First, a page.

Great Britain

US working on nuclear satellites that can DRIVE around in space… but so is China

The U.S. government is working to launch drive-able satellites into space — and racing with China to be the first to do it.

This isn’t the first time the U.S. has tried to launch the drivable satellite into space — and the government competing against China to get it done first.

A special “nuclear thermal propulsion” engine on the satellites would allow them to be driven around in the space between Earth and the moon — called “cislunar space,” The Daily Beast reported.

Most current satellites have small thrusters that are used mainly to adjust satellites, Popular Mechanics reported.

The new technology, however, is different — it includes a small nuclear reactor mounted on a rocket.

This reactor would propel the rocket by pushing hot or burning material through opening out of the rear of the spacecraft, Popular Mechanics said.

With this new tech, scientists would be able to better maneuver the spacecraft and drive it around space.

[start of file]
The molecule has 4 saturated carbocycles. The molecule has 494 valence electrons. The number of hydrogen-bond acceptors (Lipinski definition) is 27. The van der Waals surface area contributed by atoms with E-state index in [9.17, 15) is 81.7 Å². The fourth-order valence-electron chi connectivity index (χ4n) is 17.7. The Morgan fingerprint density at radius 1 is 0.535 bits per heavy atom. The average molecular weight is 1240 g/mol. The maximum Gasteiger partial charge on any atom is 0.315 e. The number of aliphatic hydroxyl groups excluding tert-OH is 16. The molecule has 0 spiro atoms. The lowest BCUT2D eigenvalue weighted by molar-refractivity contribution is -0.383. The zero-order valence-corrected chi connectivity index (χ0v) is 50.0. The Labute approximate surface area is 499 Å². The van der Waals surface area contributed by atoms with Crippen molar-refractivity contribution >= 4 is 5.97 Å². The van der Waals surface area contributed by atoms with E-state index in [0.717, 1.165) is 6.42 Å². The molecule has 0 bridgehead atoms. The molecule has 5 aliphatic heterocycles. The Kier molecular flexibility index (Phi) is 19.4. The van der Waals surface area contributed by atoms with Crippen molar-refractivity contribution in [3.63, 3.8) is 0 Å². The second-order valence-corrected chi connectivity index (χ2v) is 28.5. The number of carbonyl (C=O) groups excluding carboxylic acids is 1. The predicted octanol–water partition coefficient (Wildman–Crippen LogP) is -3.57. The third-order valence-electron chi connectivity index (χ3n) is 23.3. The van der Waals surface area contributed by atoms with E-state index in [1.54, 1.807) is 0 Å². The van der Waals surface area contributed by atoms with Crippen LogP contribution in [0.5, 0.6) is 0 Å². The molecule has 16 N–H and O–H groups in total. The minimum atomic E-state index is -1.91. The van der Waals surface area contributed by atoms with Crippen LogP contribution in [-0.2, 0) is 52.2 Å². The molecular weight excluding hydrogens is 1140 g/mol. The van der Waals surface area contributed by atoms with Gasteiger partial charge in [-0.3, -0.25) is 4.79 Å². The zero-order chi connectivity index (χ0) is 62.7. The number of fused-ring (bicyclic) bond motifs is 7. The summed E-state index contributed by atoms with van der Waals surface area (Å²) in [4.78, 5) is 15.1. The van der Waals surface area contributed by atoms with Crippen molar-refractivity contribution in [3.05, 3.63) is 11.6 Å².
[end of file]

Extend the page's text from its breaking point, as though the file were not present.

Most satellites are roughly 111 to 1242 miles above the Earth, according to NASA.

With the moon more than 238,000 miles from Earth, countries are scrambling to fill the gap between the planet and our natural satellite.

The new satellite tech would allow for the U.S. to “enhance domestic operations to a new high-ground” — which is “in danger” of being occupied by opponents, the Department of Defense outlined in its 2021 budget estimate report.

When launched into space, the drive-able satellite would allow the U.S. to expand and thwart other countries’ progress in space, mine resources from the moon better, and potentially serve as a weapon, the Daily Beast reported.

“An agile nuclear thermal propulsion vehicle enables the [Defense Department] to maintain space domain awareness of the burgeoning activity within this vast volume,” Jared Adams, a DARPA spokesperson, told The Daily Beast.

The DOD requested $21 million to fund the “Demonstration Rocket for Agile Cislunar Operations” program, or DRACO, in 2021 — an $11 million increase from the requested $10 million in 2020.

The space race follows a year after China landed two machines on the dark side of the moon.

Although the U.S. first sent a man on the moon in 1969, China was the first country to land craft on the satellite’s dark side.

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